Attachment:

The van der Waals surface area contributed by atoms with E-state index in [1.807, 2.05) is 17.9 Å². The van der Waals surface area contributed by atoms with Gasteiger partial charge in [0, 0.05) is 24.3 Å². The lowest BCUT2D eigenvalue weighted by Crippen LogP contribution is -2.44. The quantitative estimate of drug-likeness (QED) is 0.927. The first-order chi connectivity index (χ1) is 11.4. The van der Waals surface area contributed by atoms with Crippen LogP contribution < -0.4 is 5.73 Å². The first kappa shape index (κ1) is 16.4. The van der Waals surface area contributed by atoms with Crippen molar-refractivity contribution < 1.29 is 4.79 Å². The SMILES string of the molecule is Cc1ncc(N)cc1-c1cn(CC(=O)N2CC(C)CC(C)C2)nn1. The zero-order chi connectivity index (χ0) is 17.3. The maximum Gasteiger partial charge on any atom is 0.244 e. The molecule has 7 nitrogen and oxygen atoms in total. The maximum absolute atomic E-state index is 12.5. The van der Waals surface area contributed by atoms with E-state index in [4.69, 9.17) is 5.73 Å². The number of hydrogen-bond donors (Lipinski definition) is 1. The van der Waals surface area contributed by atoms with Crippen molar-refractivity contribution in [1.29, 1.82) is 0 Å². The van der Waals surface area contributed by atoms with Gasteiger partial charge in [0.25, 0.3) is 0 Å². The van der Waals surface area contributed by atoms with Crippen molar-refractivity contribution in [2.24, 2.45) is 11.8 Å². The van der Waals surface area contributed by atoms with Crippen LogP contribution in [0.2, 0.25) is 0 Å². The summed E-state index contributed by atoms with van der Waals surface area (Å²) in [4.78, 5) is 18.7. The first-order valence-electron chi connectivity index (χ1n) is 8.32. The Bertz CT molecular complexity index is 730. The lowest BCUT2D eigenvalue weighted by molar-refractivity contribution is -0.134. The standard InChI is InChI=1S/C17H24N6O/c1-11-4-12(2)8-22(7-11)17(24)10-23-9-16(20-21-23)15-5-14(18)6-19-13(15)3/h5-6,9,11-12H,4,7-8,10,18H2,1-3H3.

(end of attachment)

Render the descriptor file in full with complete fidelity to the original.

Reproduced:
The van der Waals surface area contributed by atoms with E-state index in [1.807, 2.05) is 17.9 Å². The van der Waals surface area contributed by atoms with Gasteiger partial charge in [0, 0.05) is 24.3 Å². The lowest BCUT2D eigenvalue weighted by Crippen LogP contribution is -2.44. The quantitative estimate of drug-likeness (QED) is 0.927. The first-order chi connectivity index (χ1) is 11.4. The van der Waals surface area contributed by atoms with Crippen LogP contribution < -0.4 is 5.73 Å². The first kappa shape index (κ1) is 16.4. The van der Waals surface area contributed by atoms with Crippen molar-refractivity contribution < 1.29 is 4.79 Å². The SMILES string of the molecule is Cc1ncc(N)cc1-c1cn(CC(=O)N2CC(C)CC(C)C2)nn1. The zero-order chi connectivity index (χ0) is 17.3. The maximum Gasteiger partial charge on any atom is 0.244 e. The molecule has 7 nitrogen and oxygen atoms in total. The maximum absolute atomic E-state index is 12.5. The van der Waals surface area contributed by atoms with E-state index in [4.69, 9.17) is 5.73 Å². The number of hydrogen-bond donors (Lipinski definition) is 1. The van der Waals surface area contributed by atoms with Crippen molar-refractivity contribution in [1.29, 1.82) is 0 Å². The van der Waals surface area contributed by atoms with Gasteiger partial charge in [0.25, 0.3) is 0 Å². The van der Waals surface area contributed by atoms with Crippen molar-refractivity contribution in [2.24, 2.45) is 11.8 Å². The van der Waals surface area contributed by atoms with Crippen LogP contribution in [0.2, 0.25) is 0 Å². The summed E-state index contributed by atoms with van der Waals surface area (Å²) in [4.78, 5) is 18.7. The first-order valence-electron chi connectivity index (χ1n) is 8.32. The Bertz CT molecular complexity index is 730. The lowest BCUT2D eigenvalue weighted by molar-refractivity contribution is -0.134. The standard InChI is InChI=1S/C17H24N6O/c1-11-4-12(2)8-22(7-11)17(24)10-23-9-16(20-21-23)15-5-14(18)6-19-13(15)3/h5-6,9,11-12H,4,7-8,10,18H2,1-3H3.